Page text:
C. K. Williams
In 1936, C. K. Williams was born in Newark, New Jersey. He is the author of numerous books of poetry, including Wait: Poems (Farrar, Straus, and Giroux, 2010); Collected Poems (2007); The Singing (2003), which won the National Book Award; Repair (1999), winner of a Pulitzer Prize; The Vigil (1997); A Dream of Mind (1992); Flesh and Blood (1987), which won the National Book Critics Circle Award; Tar (1983); With Ignorance (1997); I Am the Bitter Name (1992); and Lies (1969).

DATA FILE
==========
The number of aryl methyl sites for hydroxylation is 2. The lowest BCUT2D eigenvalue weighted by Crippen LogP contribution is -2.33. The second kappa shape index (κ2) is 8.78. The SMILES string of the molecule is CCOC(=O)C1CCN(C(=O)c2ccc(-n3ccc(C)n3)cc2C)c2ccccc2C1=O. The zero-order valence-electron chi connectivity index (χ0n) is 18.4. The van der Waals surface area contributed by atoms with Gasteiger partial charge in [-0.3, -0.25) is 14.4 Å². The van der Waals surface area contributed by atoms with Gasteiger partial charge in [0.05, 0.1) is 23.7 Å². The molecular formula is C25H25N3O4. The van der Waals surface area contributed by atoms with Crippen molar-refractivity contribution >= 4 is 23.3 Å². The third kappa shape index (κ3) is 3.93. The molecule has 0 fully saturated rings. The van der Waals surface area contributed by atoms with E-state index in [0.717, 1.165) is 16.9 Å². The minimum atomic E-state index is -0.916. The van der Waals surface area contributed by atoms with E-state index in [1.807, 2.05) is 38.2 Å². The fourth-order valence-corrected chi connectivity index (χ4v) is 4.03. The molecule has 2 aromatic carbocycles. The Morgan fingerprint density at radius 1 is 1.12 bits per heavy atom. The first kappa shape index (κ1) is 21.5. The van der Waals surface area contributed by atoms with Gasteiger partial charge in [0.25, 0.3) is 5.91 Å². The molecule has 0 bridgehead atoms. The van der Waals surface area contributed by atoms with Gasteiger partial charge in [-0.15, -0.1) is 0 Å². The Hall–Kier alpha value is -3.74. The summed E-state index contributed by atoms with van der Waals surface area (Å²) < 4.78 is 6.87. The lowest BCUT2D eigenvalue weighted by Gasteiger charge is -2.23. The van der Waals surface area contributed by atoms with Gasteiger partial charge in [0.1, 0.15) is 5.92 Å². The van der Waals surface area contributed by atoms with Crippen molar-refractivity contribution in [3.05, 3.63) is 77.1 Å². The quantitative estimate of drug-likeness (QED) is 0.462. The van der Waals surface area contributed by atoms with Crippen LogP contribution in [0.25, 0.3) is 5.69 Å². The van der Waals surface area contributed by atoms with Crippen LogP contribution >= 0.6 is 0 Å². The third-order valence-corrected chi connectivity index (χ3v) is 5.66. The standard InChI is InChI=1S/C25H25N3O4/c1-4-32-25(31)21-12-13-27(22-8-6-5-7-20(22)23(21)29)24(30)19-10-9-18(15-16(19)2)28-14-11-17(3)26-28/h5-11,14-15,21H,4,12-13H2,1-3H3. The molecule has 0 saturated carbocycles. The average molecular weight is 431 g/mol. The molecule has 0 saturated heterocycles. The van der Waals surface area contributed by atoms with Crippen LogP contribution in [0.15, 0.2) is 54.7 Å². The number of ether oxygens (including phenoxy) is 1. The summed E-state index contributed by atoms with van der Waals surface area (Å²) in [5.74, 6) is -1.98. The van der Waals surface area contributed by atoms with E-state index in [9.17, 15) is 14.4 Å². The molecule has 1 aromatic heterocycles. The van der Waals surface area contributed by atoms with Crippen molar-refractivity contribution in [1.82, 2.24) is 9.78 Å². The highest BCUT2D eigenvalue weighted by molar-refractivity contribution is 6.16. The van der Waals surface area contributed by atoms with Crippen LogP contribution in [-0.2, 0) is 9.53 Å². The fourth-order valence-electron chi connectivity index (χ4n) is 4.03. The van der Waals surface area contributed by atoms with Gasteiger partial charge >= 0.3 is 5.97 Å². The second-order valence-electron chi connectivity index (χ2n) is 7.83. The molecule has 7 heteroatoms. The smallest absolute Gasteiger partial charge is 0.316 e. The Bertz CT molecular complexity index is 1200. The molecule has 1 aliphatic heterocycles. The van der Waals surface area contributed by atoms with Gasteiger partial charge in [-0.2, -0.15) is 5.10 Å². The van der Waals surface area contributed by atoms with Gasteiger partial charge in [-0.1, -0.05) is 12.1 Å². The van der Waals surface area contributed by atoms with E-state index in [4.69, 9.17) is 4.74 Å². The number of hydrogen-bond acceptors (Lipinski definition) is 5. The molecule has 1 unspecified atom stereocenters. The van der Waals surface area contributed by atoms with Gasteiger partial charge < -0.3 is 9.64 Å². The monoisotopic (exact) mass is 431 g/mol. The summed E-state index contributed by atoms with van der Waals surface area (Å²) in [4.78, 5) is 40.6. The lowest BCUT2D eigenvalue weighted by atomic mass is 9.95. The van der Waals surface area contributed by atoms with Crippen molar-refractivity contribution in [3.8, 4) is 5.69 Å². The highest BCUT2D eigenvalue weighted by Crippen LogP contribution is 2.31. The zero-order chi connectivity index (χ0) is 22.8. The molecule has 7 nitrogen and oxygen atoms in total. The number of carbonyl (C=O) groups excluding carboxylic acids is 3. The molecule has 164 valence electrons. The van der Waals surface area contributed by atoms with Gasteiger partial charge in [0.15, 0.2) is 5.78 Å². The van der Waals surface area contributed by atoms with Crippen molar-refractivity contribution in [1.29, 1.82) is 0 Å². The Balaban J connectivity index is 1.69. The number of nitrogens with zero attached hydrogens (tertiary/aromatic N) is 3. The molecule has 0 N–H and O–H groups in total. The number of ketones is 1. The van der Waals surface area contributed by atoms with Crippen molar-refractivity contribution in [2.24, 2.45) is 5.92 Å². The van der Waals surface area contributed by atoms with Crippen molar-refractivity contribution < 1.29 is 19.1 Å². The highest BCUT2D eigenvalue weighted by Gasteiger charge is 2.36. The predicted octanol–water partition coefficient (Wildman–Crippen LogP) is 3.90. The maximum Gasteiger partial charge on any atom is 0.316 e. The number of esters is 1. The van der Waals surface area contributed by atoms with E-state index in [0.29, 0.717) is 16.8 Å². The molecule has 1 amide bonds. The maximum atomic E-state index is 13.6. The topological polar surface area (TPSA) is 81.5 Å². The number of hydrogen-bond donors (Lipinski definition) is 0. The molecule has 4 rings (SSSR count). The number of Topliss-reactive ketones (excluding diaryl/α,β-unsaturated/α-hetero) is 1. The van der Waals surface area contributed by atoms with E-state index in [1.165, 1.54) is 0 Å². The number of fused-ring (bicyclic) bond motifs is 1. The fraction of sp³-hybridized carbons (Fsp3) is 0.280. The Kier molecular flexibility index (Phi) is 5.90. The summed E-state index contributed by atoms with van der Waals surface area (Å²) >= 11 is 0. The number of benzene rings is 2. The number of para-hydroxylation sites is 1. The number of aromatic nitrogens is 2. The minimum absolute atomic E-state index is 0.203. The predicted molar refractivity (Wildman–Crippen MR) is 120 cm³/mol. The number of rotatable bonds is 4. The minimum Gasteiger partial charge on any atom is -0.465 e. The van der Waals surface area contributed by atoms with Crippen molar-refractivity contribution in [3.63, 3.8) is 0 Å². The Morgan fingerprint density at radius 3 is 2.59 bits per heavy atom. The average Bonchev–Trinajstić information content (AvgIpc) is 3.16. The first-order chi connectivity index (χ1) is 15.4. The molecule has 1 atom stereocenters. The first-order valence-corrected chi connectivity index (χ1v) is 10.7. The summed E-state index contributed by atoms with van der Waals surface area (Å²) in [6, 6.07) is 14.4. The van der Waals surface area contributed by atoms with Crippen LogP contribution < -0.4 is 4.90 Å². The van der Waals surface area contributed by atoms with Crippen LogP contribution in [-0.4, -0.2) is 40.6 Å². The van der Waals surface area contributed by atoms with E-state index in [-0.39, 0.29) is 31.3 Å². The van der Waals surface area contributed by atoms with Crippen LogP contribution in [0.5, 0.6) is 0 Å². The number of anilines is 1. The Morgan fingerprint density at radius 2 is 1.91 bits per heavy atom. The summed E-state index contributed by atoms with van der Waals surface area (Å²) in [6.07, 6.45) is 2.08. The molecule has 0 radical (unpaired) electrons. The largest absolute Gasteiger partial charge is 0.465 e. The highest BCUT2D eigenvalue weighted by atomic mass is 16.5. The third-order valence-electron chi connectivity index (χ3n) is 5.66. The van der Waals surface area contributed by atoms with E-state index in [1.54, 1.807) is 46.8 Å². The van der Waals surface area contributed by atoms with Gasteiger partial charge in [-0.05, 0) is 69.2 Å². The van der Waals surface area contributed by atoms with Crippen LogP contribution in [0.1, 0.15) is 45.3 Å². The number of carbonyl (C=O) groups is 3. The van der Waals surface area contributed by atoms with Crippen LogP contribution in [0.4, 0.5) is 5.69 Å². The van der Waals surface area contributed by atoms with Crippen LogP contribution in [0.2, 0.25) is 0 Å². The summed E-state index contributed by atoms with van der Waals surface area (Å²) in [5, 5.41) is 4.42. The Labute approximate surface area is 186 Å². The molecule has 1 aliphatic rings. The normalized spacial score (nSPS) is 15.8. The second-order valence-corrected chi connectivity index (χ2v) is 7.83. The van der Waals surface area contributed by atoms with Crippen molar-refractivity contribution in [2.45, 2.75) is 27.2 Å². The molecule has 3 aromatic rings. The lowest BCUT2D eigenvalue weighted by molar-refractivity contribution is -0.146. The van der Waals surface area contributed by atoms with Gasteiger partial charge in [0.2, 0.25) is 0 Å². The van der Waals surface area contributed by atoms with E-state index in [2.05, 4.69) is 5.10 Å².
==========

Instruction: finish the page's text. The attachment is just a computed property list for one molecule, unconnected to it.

Williams has also published five works of translation: Selected Poems of Francis Ponge (1994); Canvas, by Adam Zagajewski (with Renata Gorczynski and Benjamin Ivry, 1991); The Bacchae of Euripides (1990); The Lark. The Thrush. The Starling. (Poems from Issa) (1983); and Women of Trachis, by Sophocles (with Gregory Dickerson, 1978).
Among his many awards and honors are an American Academy of Arts and Letters Award, a Guggenheim Fellowship, the Lila Wallace-Reader's Digest Award, the PEN/Voelcker Award for Poetry, and a Pushcart Prize. He served as a Chancellor of The Academy of American Poets. Williams teaches in the creative writing program at Princeton University and lives part of each year in Paris.